The production of lithium grease consumes a significant amount of castor oil. Hydrogenation and saponification of castor oil yields 12-hydroxystearic acid, which is then reacted with lithium hydroxide or lithium carbonate to give high-performance lubricant grease.
Since it has a relatively high dielectric constant (4.7), highly refined and dried castor oil is sometimes used as a dielectric fluid within high-performance, high-voltage capacitors.
Vegetable oils such as castor oil are typically unattractive alternatives to petroleum-derived lubricants because of their poor oxidative stability. Castor oil has better low-temperature viscosity properties and high-temperature lubrication than most vegetable oils, making it useful as a lubricant in jet, diesel, and racing engines. The viscosity of castor oil at 10 °C is 2,420 centipoise, but it tends to form gums in a short time, so its usefulness is limited to engines that are regularly rebuilt, such as racing engines. Lubricant company Castrol took its name from castor oil.
Castor oil has been suggested as a lubricant for bicycle pumps because it does not degrade natural rubber seals.
Castor oil was the preferred lubricant for rotary engines, such as the Gnome engine after that engine's widespread adoption for aviation in Europe in 1909. It was used almost universally in rotary-engined Allied aircraft in World War I. Germany had to make do with inferior ersatz oil for its rotary engines, which resulted in poor reliability.
The methanol-fueled, two-cycle, glow-plug engines used for aeromodelling, since their adoption by model airplane hobbyists in the 1940s, have used varying percentages of castor oil as lubricants. It is highly resistant to degradation when the engine has its fuel-air mixture leaned for maximum engine speed. Gummy residues can still be a problem for aeromodelling powerplants lubricated with castor oil, however, usually requiring eventual replacement of ball bearings when the residue accumulates within the engine's bearing races. One British manufacturer of sleeve-valved four-cycle model engines has stated the "varnish" created by using castor oil in small percentages can improve the pneumatic seal of the sleeve valve, improving such an engine's performance over time.
Turkey red oil, also called sulphonated (or sulfated) castor oil, is made by adding sulfuric acid to vegetable oils, most notably castor oil. It was the first synthetic detergent after ordinary soap. It is used in formulating lubricants, softeners, and dyeing assistants.
Castor oil, like currently less expensive vegetable oils, can be used as feedstock in the production of biodiesel. The resulting fuel is superior for cold winters, because of its exceptionally low cloud point and pour point.
Initiatives to grow more castor for energy production, in preference to other oil crops, are motivated by social considerations. Tropical subsistence farmers would gain a cash crop.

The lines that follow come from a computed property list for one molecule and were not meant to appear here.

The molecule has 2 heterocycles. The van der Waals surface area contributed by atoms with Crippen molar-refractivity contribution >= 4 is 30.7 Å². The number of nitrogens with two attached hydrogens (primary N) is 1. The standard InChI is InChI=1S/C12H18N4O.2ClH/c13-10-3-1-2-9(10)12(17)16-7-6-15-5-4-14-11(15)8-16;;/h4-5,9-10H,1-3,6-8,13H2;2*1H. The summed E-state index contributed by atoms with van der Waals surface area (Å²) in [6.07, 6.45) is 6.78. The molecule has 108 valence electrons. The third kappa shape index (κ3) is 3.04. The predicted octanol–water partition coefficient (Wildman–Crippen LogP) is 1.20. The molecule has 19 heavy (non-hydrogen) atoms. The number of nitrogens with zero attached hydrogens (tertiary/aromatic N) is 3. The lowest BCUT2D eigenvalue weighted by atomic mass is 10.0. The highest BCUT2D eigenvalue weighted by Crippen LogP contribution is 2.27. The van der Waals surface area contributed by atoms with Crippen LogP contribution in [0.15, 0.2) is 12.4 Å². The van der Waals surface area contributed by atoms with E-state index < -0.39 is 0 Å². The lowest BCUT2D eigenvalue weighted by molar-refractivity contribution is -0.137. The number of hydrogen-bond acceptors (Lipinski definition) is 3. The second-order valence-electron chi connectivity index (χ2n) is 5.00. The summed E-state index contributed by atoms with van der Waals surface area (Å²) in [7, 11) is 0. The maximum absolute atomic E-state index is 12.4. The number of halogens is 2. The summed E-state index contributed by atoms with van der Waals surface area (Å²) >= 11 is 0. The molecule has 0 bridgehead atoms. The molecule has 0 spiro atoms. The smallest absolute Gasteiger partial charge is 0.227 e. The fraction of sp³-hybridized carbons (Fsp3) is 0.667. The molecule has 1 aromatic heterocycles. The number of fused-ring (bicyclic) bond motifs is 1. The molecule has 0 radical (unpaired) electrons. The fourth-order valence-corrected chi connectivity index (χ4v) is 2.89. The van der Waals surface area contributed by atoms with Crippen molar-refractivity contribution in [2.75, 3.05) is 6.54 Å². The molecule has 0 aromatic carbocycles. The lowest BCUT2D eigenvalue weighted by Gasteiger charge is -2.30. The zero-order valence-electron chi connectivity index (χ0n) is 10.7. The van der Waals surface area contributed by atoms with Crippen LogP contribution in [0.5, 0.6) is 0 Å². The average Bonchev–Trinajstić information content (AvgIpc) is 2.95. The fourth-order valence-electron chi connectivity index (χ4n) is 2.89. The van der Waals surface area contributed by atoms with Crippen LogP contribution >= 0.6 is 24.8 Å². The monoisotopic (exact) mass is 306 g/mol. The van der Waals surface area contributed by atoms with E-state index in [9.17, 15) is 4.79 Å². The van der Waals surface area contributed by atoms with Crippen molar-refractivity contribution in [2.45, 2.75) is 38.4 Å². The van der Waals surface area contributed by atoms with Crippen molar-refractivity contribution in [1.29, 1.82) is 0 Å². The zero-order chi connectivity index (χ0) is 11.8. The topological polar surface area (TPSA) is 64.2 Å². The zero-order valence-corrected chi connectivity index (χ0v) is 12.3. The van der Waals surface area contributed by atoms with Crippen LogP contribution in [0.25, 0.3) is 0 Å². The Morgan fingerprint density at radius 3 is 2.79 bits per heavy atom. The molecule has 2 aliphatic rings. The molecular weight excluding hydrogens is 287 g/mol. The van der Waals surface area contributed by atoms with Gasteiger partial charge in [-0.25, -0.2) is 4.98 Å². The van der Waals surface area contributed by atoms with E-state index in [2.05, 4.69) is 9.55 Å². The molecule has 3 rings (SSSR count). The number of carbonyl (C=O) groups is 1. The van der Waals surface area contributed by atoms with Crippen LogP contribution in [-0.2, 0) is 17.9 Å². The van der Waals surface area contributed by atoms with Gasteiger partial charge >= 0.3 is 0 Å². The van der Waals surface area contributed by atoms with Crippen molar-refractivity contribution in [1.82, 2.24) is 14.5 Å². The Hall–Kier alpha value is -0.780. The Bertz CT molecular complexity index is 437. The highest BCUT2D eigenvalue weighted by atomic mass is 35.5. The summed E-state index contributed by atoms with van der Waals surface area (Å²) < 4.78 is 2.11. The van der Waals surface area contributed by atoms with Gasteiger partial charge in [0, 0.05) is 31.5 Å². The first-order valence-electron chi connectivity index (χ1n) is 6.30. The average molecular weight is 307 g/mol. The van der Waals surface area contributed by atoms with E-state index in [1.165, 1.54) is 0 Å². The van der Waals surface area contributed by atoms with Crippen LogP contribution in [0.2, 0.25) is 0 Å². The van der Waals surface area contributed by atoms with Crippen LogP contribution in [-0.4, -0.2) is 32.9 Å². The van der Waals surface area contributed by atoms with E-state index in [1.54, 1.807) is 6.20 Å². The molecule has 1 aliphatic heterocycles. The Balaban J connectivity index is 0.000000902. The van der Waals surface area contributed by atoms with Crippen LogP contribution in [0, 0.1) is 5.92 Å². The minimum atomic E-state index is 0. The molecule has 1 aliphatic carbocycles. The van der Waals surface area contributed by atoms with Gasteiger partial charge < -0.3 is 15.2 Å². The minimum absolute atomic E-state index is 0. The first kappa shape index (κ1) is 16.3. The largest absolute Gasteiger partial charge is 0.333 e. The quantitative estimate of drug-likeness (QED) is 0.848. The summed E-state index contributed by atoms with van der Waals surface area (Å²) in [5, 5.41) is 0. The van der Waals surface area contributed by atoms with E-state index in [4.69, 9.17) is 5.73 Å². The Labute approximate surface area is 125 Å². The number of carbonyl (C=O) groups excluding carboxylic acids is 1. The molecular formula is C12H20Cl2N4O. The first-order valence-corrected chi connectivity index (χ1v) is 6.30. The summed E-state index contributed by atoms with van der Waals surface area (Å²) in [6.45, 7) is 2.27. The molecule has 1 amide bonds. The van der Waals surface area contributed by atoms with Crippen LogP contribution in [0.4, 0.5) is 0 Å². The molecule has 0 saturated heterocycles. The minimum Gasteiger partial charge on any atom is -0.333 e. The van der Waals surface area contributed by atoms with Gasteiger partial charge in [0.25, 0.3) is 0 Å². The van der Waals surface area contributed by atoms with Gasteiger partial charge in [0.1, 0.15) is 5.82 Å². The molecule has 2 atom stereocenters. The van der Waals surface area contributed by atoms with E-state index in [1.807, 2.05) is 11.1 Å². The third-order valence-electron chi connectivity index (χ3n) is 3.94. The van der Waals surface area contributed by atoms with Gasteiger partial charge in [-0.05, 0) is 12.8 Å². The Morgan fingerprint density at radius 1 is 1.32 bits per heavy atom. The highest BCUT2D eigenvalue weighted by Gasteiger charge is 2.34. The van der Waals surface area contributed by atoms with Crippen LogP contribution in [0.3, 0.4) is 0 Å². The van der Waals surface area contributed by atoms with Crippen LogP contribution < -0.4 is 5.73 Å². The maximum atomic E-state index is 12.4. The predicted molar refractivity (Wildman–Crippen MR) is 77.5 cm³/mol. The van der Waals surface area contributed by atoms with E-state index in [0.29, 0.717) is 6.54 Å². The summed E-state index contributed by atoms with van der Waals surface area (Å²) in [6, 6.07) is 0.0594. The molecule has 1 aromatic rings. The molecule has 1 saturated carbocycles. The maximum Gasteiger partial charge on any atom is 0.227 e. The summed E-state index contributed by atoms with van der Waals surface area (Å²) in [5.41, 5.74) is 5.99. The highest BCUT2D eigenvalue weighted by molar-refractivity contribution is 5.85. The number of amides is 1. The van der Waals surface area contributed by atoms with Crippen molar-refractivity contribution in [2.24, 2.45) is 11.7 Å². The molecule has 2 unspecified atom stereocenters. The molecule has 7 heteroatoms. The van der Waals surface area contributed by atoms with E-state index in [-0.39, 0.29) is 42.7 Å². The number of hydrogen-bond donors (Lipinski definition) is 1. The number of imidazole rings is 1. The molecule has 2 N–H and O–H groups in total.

Some parents punished children with a dose of castor oil. Physicians recommended against the practice because they did not want medicines associated with punishment.
A heavy dose of castor oil could be used as a humiliating punishment for adults. Colonial officials used it in the British Raj (India) to deal with recalcitrant servants. Belgian military officials prescribed heavy doses of castor oil in Belgian Congo as a punishment for being too sick to work.
The most famous use as punishment came in Fascist Italy under Benito Mussolini. It was a favorite tool used by the Blackshirts to intimidate and humiliate their opponents. Political dissidents were force-fed large quantities of castor oil by Fascist squads. This technique was said to have been originated by Gabriele D'Annunzio or Italo Balbo. Victims of this treatment did sometimes die, as the dehydrating effects of the oil-induced diarrhea often complicated their recovery from the nightstick beatings they also received along with the castor oil; however, even those victims who survived had to bear the humiliation of the laxative effects resulting from excessive consumption of the oil.
The castor seed contains ricin, a toxic lectin. Heating during the oil extraction process denatures and deactivates the lectin. Harvesting castor beans, though, may not be without risk. The International Castor Oil Association FAQ document states that castor beans contain an allergenic compound called CB1A. This chemical is described as being virtually nontoxic, but has the capacity to affect people with hypersensitivity. The allergen may be neutralized by treatment with a variety of alkaline agents. The allergen is not present in the castor oil itself.